Forum 2017: Inclusive Growth
The Forum placed a central emphasis on the need for policies that place people’s well-being at the centre, moving from diagnosis and analysis of increasing levels of inequality to actionable solutions.
This is key to winning back the confidence of those who feel treated unfairly, fearful of the impact of globalisation, increasing migration flows, and the unprecedented speed of technological development.
The Forum focused on some of the trends that are deepening societal divides, and increasing polarisation in our societies, due to declining incomes and access to opportunity among social groups, countries and regions, and highlighted how international co-operation and digitalisation can contribute to bridging these divides.
High levels of unemployment following the financial crisis have contributed to deepening the economic and societal divide.
While unemployment in the OECD will ease to 6.1% by the end of 2017, 39 million people will remain out of work - 6.3 million more than before the crisis, with about 30% of the unemployed confronted with being out of work for 12 months or more.
Those who find work, often only have access to precarious, temporary jobs, at lower salaries than before the crisis.
The Forum delved deeper into options providing more security for people, including social safety nets, active labour market policies, tax, and innovative policies, in particular Universal Basic Income (UBI).
Discussions explored whether UBI might encourage more entrepreneurship, give workers more bargaining power with potential employers, while also assessing the downsides, such as risking leaving some people on the margins of regular employment, or hardening attitudes towards immigration.
Urban areas – places of dense social diversity – tend to be more open to immigration, progressive on cultural and social change, positive on the potential benefits of technological development, and offer more opportunity in terms of access to jobs and education.
Outer suburbs and rural regions, meanwhile, tend to be poorer, less diverse, more traditional, while offering less access to jobs and educational opportunity, amidst growing concern that the current generation of children will grow up poorer than their parents.
The trends driving these divisions have deepened in recent decades, particularly during the uneven economic recovery over the past years in which many smaller rural towns suffered for longer while more educated populations in cities bounced back more quickly.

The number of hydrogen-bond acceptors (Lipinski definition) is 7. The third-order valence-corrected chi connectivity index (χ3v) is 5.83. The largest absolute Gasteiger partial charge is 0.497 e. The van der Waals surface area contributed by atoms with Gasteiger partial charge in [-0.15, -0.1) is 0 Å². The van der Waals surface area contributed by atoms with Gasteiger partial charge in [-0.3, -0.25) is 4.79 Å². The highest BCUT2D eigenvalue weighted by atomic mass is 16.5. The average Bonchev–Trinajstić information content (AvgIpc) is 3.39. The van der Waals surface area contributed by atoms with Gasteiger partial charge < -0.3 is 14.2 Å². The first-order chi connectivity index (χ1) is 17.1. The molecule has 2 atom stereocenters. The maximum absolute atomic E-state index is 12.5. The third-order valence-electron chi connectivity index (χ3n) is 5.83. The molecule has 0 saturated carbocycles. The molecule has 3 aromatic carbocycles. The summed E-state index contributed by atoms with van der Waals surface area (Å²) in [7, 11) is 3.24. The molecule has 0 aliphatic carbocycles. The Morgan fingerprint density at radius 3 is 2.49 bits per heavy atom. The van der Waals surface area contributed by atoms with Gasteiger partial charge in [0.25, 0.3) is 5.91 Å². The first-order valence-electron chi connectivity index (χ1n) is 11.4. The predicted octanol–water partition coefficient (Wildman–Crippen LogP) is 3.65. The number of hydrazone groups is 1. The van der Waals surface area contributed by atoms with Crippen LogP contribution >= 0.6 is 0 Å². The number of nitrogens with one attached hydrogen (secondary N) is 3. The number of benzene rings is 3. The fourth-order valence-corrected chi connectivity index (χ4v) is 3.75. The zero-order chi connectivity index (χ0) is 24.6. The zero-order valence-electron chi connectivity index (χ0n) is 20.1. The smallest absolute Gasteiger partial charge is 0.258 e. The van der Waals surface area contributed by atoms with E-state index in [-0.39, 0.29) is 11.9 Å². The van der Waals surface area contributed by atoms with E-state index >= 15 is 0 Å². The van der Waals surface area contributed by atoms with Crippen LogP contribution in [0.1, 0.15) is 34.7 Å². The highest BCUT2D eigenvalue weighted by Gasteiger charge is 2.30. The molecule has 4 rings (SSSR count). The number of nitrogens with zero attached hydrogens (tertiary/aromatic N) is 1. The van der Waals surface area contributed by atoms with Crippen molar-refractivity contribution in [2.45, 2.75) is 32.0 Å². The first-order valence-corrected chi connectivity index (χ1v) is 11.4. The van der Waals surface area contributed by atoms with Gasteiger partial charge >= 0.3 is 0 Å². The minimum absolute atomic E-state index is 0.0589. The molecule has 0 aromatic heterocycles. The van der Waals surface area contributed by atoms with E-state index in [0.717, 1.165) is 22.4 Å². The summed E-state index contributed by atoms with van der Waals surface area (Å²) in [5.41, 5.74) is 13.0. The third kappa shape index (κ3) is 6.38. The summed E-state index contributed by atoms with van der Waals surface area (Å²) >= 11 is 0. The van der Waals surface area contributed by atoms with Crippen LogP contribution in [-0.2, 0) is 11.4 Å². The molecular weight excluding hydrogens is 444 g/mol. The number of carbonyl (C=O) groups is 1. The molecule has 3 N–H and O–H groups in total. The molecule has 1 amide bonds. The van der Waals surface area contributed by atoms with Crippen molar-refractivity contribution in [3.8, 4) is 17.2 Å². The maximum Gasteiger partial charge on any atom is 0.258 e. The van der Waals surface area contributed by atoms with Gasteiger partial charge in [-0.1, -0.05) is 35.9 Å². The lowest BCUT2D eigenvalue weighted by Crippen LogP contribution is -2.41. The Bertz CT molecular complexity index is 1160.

The Forum focused on bridging the generational divide.
With longer working lives, and an age gap of nearly 50 years between the oldest (baby boomers, born between 1946-1964) and youngest employees (GenY, born between 1982-2000) in some organisations, there is a broad range of perspectives, and attitudes that exist in and about today’s workplace, with each generation having its own set of expectations, needs, values, views and working styles.
What are some of the difficulties that different generations are facing in finding and keeping jobs due to perceived or real lack of experience or age discrimination?
Are employers developing career and training paths keeping in mind the varying needs of their workforce?
What are the expectations of different generations in terms of skill use at work and management styles?
These discussions explored what these generational challenges mean in terms of political choices inspired by OECD work on Ageing Unequally.
Forum sessions explored some of the policy solutions that empower both women and men in pursuing more rewarding careers by removing barriers to accessing the right education and skills, and by promoting efforts to overcome unconscious gender biases.
These discussions were inspired by the progress report on the 2013 OECD Recommendation on Gender Equality in Education, Employment and Entrepreneurship presented at the ministerial meeting.
While the proportion of jobs held by women has increased, female workers are more often employed in lower quality and lower paying jobs than men.